Kosher food options in Bergen County have expanded with the opening of Buckets, the newest concept to join Burger Boss, Jerky Boss, Taco 185, and Sizzle & Smoke Catering, with family-sized buckets of crunchy, juicy Southern fried chicken and fried chicken sandwiches. “Everyone loves fried chicken,” said founder Jon Katz. “Kosher Southern fried chicken was a niche waiting to be filled.”
Jonny Miller, executive chef and co-owner, did a lot of experimenting to arrive at the final recipes for the chicken and sauces. One big challenge was developing a satisfactory substitute for the buttermilk used in non-kosher Southern fried chicken. The feedback from customers confirms his success. “We’ve gotten rave reviews for the texture and crunchiness of the chicken,” said Katz. “It’s head over heels our most popular item across our different restaurant concepts.”
A personal kosher chef for many years, Miller, known as Chef Jonny, has a good idea of what people like, having created hundreds of menus for private clients. He is using the techniques he learned for gourmet cooking to develop innovative flavor combinations that bring everyday comfort food to an even more enjoyable level.
My family recently had a Buckets night and we sampled almost everything. Full buckets of eight pieces of chicken, light and dark meat, or half buckets can be ordered with a pleasantly fiery buffalo sauce, sweet maple sauce with a hint of underlying spice, or the original style without sauce. Sandwiches topped with a blend of seasoned coleslaw and dill pickles served on a toasted brioche bun come with a choice of three sauces: original with house aioli (garlicky mayo); honey bourbon sauce with a mix of spices and sweetness; or a Korean sweet and spicy sauce. While all the chicken was devoured, my reviewers gave extra stars to maple chicken in the bucket and the honey bourbon chicken sandwich.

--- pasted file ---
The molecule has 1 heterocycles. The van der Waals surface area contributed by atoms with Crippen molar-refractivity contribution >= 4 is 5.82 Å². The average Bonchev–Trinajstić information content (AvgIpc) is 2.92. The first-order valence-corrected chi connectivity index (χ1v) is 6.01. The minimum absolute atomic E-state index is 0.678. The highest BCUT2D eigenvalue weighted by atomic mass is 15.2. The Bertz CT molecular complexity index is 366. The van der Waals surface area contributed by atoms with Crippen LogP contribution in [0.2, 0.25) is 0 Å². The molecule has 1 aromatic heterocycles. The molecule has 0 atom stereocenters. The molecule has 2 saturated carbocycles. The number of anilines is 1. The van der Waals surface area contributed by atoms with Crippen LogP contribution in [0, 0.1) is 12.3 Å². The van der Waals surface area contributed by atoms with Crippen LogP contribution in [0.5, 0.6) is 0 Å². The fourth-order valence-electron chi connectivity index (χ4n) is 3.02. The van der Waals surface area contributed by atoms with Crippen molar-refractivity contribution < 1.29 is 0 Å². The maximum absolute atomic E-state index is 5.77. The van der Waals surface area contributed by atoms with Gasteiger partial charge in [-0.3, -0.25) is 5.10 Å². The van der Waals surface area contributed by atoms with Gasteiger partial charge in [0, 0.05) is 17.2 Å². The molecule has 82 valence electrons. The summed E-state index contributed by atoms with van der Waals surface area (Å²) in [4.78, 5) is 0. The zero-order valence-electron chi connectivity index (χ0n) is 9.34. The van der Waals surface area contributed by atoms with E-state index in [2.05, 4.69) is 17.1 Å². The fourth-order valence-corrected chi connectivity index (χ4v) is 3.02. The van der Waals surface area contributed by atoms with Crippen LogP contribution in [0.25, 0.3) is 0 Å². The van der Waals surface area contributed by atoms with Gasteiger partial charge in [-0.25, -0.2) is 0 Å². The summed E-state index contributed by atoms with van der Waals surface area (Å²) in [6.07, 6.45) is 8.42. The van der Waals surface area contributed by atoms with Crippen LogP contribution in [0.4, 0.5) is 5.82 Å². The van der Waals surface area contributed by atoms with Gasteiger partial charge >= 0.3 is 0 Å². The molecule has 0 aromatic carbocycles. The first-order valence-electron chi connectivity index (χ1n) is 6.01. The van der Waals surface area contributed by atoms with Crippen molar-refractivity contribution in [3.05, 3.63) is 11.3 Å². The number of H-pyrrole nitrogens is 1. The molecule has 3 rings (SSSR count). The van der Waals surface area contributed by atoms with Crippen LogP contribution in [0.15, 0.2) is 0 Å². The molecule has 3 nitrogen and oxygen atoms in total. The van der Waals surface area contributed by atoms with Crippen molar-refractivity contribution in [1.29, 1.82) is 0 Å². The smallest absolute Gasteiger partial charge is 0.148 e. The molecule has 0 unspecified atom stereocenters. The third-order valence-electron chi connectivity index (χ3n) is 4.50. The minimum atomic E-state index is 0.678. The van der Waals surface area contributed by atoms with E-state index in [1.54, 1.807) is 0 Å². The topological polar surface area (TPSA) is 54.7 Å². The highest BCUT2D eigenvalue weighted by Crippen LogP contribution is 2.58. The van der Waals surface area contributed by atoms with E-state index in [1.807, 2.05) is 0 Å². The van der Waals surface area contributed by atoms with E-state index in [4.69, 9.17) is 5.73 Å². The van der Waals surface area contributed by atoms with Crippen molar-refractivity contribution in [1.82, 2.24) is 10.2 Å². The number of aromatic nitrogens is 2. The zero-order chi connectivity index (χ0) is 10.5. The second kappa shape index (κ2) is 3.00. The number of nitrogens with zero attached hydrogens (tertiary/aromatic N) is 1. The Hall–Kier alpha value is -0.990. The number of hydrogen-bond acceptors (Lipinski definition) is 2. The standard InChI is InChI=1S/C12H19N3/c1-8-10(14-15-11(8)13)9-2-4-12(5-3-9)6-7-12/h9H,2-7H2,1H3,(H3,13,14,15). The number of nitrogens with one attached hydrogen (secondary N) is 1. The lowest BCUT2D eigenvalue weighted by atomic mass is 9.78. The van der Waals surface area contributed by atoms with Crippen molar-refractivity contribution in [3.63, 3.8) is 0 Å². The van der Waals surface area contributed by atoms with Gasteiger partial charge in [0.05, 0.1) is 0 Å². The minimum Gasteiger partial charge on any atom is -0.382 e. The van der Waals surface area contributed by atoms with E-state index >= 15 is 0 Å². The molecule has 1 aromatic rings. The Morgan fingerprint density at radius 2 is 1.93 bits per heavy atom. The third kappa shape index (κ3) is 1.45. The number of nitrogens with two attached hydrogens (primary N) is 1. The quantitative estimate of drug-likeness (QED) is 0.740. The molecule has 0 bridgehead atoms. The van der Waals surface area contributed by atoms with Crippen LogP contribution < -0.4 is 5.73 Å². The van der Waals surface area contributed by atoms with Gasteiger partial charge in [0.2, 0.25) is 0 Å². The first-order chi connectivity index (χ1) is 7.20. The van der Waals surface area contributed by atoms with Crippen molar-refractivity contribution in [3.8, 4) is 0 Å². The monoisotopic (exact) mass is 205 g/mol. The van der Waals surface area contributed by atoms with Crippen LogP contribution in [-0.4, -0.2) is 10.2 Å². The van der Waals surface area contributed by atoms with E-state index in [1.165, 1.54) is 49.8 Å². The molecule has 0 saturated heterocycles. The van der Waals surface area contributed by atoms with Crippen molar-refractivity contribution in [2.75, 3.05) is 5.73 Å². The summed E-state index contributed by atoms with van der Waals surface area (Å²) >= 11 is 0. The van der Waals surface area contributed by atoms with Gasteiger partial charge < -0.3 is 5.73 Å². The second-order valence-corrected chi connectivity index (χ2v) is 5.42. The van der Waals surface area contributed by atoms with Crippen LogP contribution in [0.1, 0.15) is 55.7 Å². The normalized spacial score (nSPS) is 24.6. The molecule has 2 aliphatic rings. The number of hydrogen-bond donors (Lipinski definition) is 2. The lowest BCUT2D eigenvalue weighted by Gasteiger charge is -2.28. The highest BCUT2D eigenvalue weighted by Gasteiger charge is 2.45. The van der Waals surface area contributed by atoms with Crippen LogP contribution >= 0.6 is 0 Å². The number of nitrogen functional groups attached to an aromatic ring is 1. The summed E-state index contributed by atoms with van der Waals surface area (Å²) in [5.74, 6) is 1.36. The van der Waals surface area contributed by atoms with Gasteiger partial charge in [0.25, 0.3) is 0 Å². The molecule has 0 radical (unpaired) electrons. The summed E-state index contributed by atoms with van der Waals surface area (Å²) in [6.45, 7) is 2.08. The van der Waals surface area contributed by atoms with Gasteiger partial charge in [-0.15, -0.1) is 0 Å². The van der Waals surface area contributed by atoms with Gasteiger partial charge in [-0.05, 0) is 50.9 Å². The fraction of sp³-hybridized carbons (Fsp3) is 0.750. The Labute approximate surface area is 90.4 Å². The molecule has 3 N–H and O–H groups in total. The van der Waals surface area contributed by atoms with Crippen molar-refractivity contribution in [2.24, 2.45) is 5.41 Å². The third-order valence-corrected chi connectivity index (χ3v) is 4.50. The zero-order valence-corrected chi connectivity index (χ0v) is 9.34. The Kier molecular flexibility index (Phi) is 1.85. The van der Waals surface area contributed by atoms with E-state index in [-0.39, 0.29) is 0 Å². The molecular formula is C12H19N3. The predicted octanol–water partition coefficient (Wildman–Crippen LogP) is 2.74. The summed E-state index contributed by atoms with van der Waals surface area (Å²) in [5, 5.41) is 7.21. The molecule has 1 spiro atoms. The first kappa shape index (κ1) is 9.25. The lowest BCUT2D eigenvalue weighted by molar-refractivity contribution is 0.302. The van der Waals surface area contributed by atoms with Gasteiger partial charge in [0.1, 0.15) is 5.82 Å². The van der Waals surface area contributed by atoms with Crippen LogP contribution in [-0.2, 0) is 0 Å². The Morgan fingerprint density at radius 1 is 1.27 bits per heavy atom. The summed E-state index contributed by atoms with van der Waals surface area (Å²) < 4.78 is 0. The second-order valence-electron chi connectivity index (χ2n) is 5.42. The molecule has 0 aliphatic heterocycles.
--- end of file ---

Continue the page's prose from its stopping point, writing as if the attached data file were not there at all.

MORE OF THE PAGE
The sides at Buckets are crafted with the same attention to texture and flavor. Buffalo cauliflower poppers, still firm with a crisp crust, are served with a contrasting hot sauce for added zing. Smoky, faux bacon cubes add a flavor punch to otherwise mild mashed potatoes. Onion rings are fried with a beer batter that complements the thick rings and lets the sweet onion shine through. A rich green goddess dip, redolent of garlic and fresh herbs, was meant for the onion rings but I liked it so much I added it to all the other sides.
All the food concepts are produced at the same location but have their own names, personality and branding. Burger Boss has a classic feel for the true carnivore who wants Chef Jonny’s signature brisket, which travels beyond the classic burger into dishes like fries, egg rolls and lettuce tacos. Lighter options are also available. Taco 185 holds a novel place in the kosher world with its wide range of Tex Mex spices and bold flavors. Katz said he hears from customers that their one-of-a-kind Baja Fish Tacos have the best combination of blended spices and crispy fish texture. And of course, Buckets has that warm, comfortable, family meal vibe.
You can mix and match items from all the concepts at the same time. Go to each website individually to make your selections; the team will combine them into one order. If you’re driving for curbside pick-up, a GPS device comes in handy to get to 185 Humphrey Street in Englewood. The purpose of a “ghost” kitchen is to concentrate on producing excellent food across multiple restaurant concepts, so proximity to major access roads was chosen over prime visibility.
March is the group’s first anniversary after a whirlwind year of rolling out a new concept every few months. Sizzle & Smoke opened first with Pesach catering, and will be expanding its Pesach menu this year. The group has purchased property next door that will function as a Pesach kitchen. The menu, available on the Sizzle & Smoke website, includes soups, appetizers, entrees and sides that can feed up to 15 people. Orders must be placed by March 15. Regular menus from all the concepts will be available until Thursday, March 25.